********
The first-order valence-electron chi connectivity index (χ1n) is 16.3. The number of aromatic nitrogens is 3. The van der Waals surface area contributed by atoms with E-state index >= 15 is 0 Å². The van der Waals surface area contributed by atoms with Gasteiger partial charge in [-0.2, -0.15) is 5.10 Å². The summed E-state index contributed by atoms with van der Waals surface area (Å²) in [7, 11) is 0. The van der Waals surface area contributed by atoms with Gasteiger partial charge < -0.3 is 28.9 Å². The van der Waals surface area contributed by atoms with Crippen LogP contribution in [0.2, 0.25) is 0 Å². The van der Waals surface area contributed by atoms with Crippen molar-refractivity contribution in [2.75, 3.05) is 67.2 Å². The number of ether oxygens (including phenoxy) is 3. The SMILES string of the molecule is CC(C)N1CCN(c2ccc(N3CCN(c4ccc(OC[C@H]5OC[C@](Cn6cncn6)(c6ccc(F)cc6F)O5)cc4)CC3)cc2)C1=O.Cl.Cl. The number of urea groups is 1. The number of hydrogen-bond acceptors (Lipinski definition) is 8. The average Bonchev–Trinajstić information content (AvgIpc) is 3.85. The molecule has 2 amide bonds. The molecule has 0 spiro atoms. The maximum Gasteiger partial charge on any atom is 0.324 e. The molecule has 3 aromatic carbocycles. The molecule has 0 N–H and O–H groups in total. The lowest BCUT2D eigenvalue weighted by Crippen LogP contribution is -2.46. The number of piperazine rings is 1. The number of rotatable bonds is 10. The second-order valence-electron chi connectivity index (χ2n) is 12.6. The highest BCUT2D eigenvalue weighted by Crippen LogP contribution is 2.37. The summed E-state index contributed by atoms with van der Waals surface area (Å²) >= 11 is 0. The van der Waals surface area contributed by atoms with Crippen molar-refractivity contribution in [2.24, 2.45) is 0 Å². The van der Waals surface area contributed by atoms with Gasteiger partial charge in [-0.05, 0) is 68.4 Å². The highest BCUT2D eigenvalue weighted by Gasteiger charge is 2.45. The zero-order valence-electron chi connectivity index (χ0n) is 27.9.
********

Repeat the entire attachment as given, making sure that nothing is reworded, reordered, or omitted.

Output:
The first-order valence-electron chi connectivity index (χ1n) is 16.3. The number of aromatic nitrogens is 3. The van der Waals surface area contributed by atoms with E-state index >= 15 is 0 Å². The van der Waals surface area contributed by atoms with Gasteiger partial charge in [-0.2, -0.15) is 5.10 Å². The summed E-state index contributed by atoms with van der Waals surface area (Å²) in [7, 11) is 0. The van der Waals surface area contributed by atoms with Gasteiger partial charge < -0.3 is 28.9 Å². The van der Waals surface area contributed by atoms with Crippen LogP contribution in [0.2, 0.25) is 0 Å². The van der Waals surface area contributed by atoms with Crippen molar-refractivity contribution in [2.75, 3.05) is 67.2 Å². The number of ether oxygens (including phenoxy) is 3. The SMILES string of the molecule is CC(C)N1CCN(c2ccc(N3CCN(c4ccc(OC[C@H]5OC[C@](Cn6cncn6)(c6ccc(F)cc6F)O5)cc4)CC3)cc2)C1=O.Cl.Cl. The number of urea groups is 1. The number of hydrogen-bond acceptors (Lipinski definition) is 8. The average Bonchev–Trinajstić information content (AvgIpc) is 3.85. The molecule has 2 amide bonds. The molecule has 0 spiro atoms. The maximum Gasteiger partial charge on any atom is 0.324 e. The molecule has 3 aromatic carbocycles. The molecule has 0 N–H and O–H groups in total. The lowest BCUT2D eigenvalue weighted by Crippen LogP contribution is -2.46. The number of piperazine rings is 1. The number of rotatable bonds is 10. The second-order valence-electron chi connectivity index (χ2n) is 12.6. The highest BCUT2D eigenvalue weighted by Crippen LogP contribution is 2.37. The summed E-state index contributed by atoms with van der Waals surface area (Å²) >= 11 is 0. The van der Waals surface area contributed by atoms with Crippen molar-refractivity contribution in [2.24, 2.45) is 0 Å². The van der Waals surface area contributed by atoms with Gasteiger partial charge in [-0.05, 0) is 68.4 Å². The highest BCUT2D eigenvalue weighted by Gasteiger charge is 2.45. The zero-order valence-electron chi connectivity index (χ0n) is 27.9.